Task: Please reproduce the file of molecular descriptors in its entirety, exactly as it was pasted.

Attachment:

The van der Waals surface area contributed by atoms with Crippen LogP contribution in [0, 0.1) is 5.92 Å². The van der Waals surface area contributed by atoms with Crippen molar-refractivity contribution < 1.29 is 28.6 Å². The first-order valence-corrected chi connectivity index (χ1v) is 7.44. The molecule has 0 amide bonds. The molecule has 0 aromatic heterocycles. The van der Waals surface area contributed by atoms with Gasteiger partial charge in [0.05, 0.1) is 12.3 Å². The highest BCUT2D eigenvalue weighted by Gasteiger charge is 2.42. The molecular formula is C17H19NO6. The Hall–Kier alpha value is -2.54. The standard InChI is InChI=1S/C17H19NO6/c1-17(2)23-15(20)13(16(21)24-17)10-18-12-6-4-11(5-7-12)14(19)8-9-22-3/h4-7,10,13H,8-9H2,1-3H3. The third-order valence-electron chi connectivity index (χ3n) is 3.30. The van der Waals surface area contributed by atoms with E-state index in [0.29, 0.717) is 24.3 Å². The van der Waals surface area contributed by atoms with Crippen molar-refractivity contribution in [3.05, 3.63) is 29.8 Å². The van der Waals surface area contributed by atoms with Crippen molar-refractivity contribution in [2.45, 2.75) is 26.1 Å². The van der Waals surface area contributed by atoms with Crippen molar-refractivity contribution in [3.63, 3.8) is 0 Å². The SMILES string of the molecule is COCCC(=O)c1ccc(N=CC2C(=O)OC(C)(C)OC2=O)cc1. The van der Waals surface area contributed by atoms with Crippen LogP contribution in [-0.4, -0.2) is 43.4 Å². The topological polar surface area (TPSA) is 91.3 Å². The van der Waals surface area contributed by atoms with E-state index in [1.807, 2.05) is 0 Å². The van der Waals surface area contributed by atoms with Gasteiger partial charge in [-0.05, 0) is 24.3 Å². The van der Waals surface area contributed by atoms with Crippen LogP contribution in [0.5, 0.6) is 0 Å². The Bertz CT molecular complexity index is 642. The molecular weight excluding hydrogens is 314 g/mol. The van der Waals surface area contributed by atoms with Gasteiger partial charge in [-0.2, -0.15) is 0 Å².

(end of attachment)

The van der Waals surface area contributed by atoms with Crippen LogP contribution in [0, 0.1) is 5.92 Å². The van der Waals surface area contributed by atoms with Crippen molar-refractivity contribution < 1.29 is 28.6 Å². The first-order valence-corrected chi connectivity index (χ1v) is 7.44. The molecule has 0 amide bonds. The molecule has 0 aromatic heterocycles. The van der Waals surface area contributed by atoms with Gasteiger partial charge in [0.05, 0.1) is 12.3 Å². The highest BCUT2D eigenvalue weighted by Gasteiger charge is 2.42. The molecular formula is C17H19NO6. The Hall–Kier alpha value is -2.54. The standard InChI is InChI=1S/C17H19NO6/c1-17(2)23-15(20)13(16(21)24-17)10-18-12-6-4-11(5-7-12)14(19)8-9-22-3/h4-7,10,13H,8-9H2,1-3H3. The third-order valence-electron chi connectivity index (χ3n) is 3.30. The van der Waals surface area contributed by atoms with E-state index in [0.29, 0.717) is 24.3 Å². The van der Waals surface area contributed by atoms with Crippen molar-refractivity contribution in [3.05, 3.63) is 29.8 Å². The van der Waals surface area contributed by atoms with Crippen molar-refractivity contribution in [2.45, 2.75) is 26.1 Å². The van der Waals surface area contributed by atoms with Crippen molar-refractivity contribution in [3.63, 3.8) is 0 Å². The SMILES string of the molecule is COCCC(=O)c1ccc(N=CC2C(=O)OC(C)(C)OC2=O)cc1. The van der Waals surface area contributed by atoms with Crippen LogP contribution in [-0.4, -0.2) is 43.4 Å². The topological polar surface area (TPSA) is 91.3 Å². The van der Waals surface area contributed by atoms with E-state index in [1.807, 2.05) is 0 Å². The van der Waals surface area contributed by atoms with Gasteiger partial charge in [-0.05, 0) is 24.3 Å². The van der Waals surface area contributed by atoms with Crippen LogP contribution in [0.5, 0.6) is 0 Å². The Bertz CT molecular complexity index is 642. The molecular weight excluding hydrogens is 314 g/mol. The van der Waals surface area contributed by atoms with Gasteiger partial charge in [-0.2, -0.15) is 0 Å².